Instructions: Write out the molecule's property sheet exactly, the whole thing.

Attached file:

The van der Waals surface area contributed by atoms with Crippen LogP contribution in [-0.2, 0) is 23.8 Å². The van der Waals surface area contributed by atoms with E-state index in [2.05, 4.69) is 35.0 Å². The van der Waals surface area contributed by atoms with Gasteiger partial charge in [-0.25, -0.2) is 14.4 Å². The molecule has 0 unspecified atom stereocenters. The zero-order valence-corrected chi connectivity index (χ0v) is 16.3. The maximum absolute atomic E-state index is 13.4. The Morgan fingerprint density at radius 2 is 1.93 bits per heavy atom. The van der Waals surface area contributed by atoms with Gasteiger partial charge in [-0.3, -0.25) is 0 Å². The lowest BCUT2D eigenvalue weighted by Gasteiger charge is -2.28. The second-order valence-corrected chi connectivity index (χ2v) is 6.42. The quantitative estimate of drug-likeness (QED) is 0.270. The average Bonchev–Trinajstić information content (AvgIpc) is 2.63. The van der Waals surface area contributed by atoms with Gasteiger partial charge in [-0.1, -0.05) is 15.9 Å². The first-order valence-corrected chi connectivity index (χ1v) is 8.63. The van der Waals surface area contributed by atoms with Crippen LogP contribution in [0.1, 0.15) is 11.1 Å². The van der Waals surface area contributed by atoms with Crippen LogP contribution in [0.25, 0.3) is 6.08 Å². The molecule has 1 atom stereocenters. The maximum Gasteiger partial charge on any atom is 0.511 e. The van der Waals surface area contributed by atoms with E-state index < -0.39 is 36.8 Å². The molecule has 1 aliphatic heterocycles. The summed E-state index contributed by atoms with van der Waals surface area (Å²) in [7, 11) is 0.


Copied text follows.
The van der Waals surface area contributed by atoms with Crippen LogP contribution in [-0.2, 0) is 23.8 Å². The van der Waals surface area contributed by atoms with E-state index in [2.05, 4.69) is 35.0 Å². The van der Waals surface area contributed by atoms with Gasteiger partial charge in [-0.25, -0.2) is 14.4 Å². The molecule has 0 unspecified atom stereocenters. The zero-order valence-corrected chi connectivity index (χ0v) is 16.3. The maximum absolute atomic E-state index is 13.4. The Morgan fingerprint density at radius 2 is 1.93 bits per heavy atom. The van der Waals surface area contributed by atoms with Gasteiger partial charge in [-0.3, -0.25) is 0 Å². The lowest BCUT2D eigenvalue weighted by Gasteiger charge is -2.28. The second-order valence-corrected chi connectivity index (χ2v) is 6.42. The quantitative estimate of drug-likeness (QED) is 0.270. The average Bonchev–Trinajstić information content (AvgIpc) is 2.63. The van der Waals surface area contributed by atoms with Gasteiger partial charge in [-0.1, -0.05) is 15.9 Å². The first-order valence-corrected chi connectivity index (χ1v) is 8.63. The van der Waals surface area contributed by atoms with Crippen LogP contribution in [0.1, 0.15) is 11.1 Å². The van der Waals surface area contributed by atoms with Crippen LogP contribution in [0.25, 0.3) is 6.08 Å². The molecule has 1 atom stereocenters. The maximum Gasteiger partial charge on any atom is 0.511 e. The van der Waals surface area contributed by atoms with E-state index < -0.39 is 36.8 Å². The molecule has 1 aliphatic heterocycles. The summed E-state index contributed by atoms with van der Waals surface area (Å²) in [7, 11) is 0.